Schonbergian: A critique of melody and style seem more appropriate than the song lyrics. As such, you are calling the scripture of Isaiah simplistic.

    Isaiah 54:6-10 NAB

    he LORD calls you back,

    like a wife forsaken and grieved in spirit,

    A wife married in youth and then cast off,

    says your God.c

    7
    For a brief moment I abandoned you,

    but with great tenderness I will take you back.
    Thanked by 1Kathy
  • francisfrancis
    Posts: 8,284
    He takes us back, but we cannot continue to live in the sin of presumption or we are heaping condemnation upon ourself for the final day.
  • This is the future perfect tense, and not future tense. Not that that makes the lyrics any less insipid...
  • CharlesW
    Posts: 10,079
    Though the mountains may fall
    and guitars turn to dust,
    and the hippies no longer can stand...
  • PolskaPiano
    Posts: 137
    Francis, of course not. Neither the scriptures nor the song lyrics quoting the scriptures suggest that.
    Thanked by 1drforjc
  • lacrimosa
    Posts: 28
    I didn't know it was based on those scriptures and neither does the congregation. He will always take "you" back means "me." The song is telling "me" that if I wander (fall into serious sin) that God will always take me back. Sounds like a good deal. But how do I know I won't die before I go to Confession? The way I hear it, it's making me feel good about whatever sinful state I might be in. No hurry to change it. He will take me back when I feel like returning. (Give me chastity but not yet...)
  • It's worth reflecting:

    Many of these clean theological distinctions / dichotomies that we make (presumption v. despair, justice v. mercy) are not nearly so clear in the primary sources (the Scriptures). Instead, large passages dwell on the one or the other, and it is the task of good exegesis to put them together.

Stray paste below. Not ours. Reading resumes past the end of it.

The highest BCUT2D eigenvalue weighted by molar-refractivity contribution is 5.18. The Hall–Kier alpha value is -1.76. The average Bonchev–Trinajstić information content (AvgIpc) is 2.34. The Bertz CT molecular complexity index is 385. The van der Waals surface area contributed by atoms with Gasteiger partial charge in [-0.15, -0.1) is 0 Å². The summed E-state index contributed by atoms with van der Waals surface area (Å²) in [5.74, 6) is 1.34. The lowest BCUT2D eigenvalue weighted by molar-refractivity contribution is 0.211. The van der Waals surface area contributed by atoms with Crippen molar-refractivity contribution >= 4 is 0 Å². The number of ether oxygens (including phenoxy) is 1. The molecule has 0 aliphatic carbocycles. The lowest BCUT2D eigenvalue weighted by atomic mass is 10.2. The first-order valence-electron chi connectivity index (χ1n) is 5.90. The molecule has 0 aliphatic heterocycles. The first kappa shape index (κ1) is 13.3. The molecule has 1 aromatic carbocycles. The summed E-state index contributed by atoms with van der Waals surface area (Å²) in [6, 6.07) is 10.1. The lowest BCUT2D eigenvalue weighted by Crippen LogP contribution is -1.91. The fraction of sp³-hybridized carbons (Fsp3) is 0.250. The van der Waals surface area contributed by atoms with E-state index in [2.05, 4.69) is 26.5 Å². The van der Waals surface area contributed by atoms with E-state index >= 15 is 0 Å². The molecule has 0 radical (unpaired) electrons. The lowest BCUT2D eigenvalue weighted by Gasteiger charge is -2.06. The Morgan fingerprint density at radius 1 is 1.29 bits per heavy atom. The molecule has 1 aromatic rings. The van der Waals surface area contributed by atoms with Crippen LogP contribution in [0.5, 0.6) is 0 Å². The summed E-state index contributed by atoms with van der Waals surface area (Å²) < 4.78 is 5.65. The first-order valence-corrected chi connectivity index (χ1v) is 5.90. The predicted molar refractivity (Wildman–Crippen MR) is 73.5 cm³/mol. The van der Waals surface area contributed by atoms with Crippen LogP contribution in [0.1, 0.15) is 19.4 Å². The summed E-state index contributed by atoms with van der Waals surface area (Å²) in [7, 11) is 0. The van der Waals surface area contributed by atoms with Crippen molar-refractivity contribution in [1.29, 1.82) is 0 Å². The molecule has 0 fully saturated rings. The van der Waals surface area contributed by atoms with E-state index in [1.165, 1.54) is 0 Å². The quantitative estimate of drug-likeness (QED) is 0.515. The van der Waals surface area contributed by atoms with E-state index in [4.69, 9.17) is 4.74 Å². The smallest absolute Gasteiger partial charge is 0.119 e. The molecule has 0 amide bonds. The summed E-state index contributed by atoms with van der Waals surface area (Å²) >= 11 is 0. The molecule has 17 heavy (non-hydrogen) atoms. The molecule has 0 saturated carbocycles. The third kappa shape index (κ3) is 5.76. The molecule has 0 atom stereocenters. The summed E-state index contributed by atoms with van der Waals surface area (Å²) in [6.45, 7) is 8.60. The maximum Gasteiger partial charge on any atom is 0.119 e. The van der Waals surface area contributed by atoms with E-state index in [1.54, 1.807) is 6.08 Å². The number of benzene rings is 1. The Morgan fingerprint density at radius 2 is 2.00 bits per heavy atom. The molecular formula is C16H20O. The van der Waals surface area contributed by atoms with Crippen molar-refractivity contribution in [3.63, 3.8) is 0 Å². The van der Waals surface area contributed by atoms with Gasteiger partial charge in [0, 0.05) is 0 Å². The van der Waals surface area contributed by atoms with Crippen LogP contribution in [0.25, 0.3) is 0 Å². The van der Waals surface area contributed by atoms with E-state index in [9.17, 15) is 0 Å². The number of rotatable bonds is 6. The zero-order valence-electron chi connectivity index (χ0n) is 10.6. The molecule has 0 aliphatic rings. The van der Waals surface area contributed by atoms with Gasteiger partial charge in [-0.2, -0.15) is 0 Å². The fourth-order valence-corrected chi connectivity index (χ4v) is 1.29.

• francisfrancis
    Posts: 8,284
    PolskaPiano

    Well, YOU might think as such, but what about the REST of the people in the pews? A little ambiguity goes a long way.
    Thanked by 1KARU27
  • Confession: I like this song, as well as Blest be the Lord, because at face value, they are pretty good from a folk-pop stand point. So, since I never program it for Mass (plus it isn't in my parish's hymnal), what is there for me to worry about?
    Thanked by 1NihilNominis
  • chonakchonak
    Posts: 7,846
    Nothing to worry about, indeed! There should be a category for "songs to sing in the car but not at Mass". :-)
    Thanked by 1NihilNominis
  • PolskaPiano
    Posts: 137
    Sincerely, Francis: Shall we chain the bible back up to the pulpit, because people might misinterpret?

    No one is singing this in a vacuum. The fuller picture is given through homilies, faith formation, scripture study, etc.

    Thanked by 1JL
  • chonakchonak
    Posts: 7,846
    And I thought bibles were chained in place because they were costly and stealable!
  • PolskaPiano,

    When you say this....
    The fuller picture is given through homilies, faith formation, scripture study, etc.


    you force me to ask: "With this kind of music in place, what kind of preaching do you think accompanies it?" Lex Orandi.
    Thanked by 1KARU27
  • And I thought...